This post has been updated.
Big Textbook is consolidating.
With a handful of companies controlling the market, the newly announced merger between McGraw-Hill and Cengage — two of the world’s biggest textbook makers — worsens an already “broken textbook marketplace,” according to experts. The merged company would be named McGraw Hill, book about $3.16 billion in annual revenue, and be valued at about $5 billion.
The proposed merger —which combined would boast 44,000 textbook titles in print and online, as well as a subscription program — is “consolidating power into fewer companies and it reinforces the problem,” Kaitlyn Vitez, higher education campaign director at PIRG, told Yahoo Finance.
“Unless they significantly change their marketing strategies and their products in this merger … the same broken textbook marketplace is in place,” she added.
And the implications in the long term are worrying, SPARC Director of Open Education Nicole Allen told Yahoo Finance.
“The future of textbook publishing isn't about content, it's about data and analytics,” Allen said. The larger the company you are, the larger the data empire you can amass, and the more services you can build and sell back to institutions.”
In a statement to Yahoo Finance, Cengage said that “we’re strengthening our commitment to providing affordable solutions for students with this merger. Combining our businesses will enable us to invest more in models that lower costs for students and improve learning.”
‘The textbook market is broken’
An average student spends $484 on required course materials, according to the National Association of College Stores. And while that cost is significantly down from 2007 — when a student would spend $701 on textbooks and materials — other expenses have popped up and those dollars definitely add up.
“The professors are assigning materials and the students have to buy it,” Vitez said. “That leaves the publisher to raise prices as much as they want. They’ll create custom editions for classes that are difficult to re-sell.”
And the price of textbooks has firmly remained high while the cost of recreational books has held steady over the same time period.
“The cost of textbooks has risen four times faster than inflation,” Vitez noted. “That’s because the textbook market is broken.”
For years, reports have examined how the textbook industry is largely controlled by Cengage, McGraw-Hill, Houghton Mifflin, and Pearson Education, big companies that are able to dominate the market with their deep expertise in educational materials and relationships with universities.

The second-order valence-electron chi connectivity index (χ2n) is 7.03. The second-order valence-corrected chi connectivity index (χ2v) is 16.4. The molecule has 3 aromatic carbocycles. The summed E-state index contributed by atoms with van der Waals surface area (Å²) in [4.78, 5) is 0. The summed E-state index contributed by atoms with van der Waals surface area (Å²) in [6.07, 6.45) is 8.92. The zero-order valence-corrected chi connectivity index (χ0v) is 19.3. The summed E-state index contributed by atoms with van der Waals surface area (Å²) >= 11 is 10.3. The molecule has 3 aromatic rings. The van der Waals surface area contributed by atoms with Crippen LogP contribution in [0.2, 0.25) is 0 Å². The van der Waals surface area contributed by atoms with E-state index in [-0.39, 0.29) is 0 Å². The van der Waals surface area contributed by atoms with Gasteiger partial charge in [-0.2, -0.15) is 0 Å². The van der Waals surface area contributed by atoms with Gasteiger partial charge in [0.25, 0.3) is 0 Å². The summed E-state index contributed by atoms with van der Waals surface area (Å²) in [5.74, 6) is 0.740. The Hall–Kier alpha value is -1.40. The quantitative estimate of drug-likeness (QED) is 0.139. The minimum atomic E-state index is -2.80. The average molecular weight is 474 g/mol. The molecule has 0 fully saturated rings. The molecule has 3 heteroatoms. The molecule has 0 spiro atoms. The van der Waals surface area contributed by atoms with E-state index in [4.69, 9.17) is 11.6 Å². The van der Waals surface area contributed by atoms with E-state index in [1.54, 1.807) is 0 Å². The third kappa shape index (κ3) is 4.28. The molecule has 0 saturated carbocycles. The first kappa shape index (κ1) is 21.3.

“The economic structure of the prescription drug market and the textbook market are very similar,” SPARC’s Allen explained. “In both cases the person who is an expert … [and they] create this dynamic that gives the publisher or pharmaceutical company to charge really high prices … Their goal is to generate profit.”
In 2020, the domestic educational services market is expected to reach $2 trillion according to GSV Advisors.
And with few players getting a slice of the pie, Houghton Mifflin Harcourt Company, for example, which is one of the industry titans, made $1.12 billion in net sales from educational materials last year.
‘The textbook market holds students captive‘
Students, meanwhile, are feeling the squeeze.
“Most of the times I’ve had to buy things that are in core classes,” UPenn student Kenan Saleh, who also wrote an op-ed against e-textbooks in his school paper, told Yahoo Finance. “They make it part of your grade to answer the questions that they have. The online ones are particularly egregious. I never understood those.”
Vitez also pointed out that assignments and quizzes are increasingly hidden behind an academic version of paywalls that require an up-to-date subscription to a textbook.
In other words, students pay for a service to get access to a) read the textbook, b) complete assignments, and c) take exams.
Most times, the access codes expire after the semester ends, meaning that students lose access to those valuable materials after a short period of time.
“The textbook market holds students captive because they have to buy materials they’re assigned,” Allen said. “Students are in a really captive position and can be frustrating. We have worked for many years encouraging students to reach out to their professors … at least provide some information about where to book for more affordable materials.”
Disrupting from within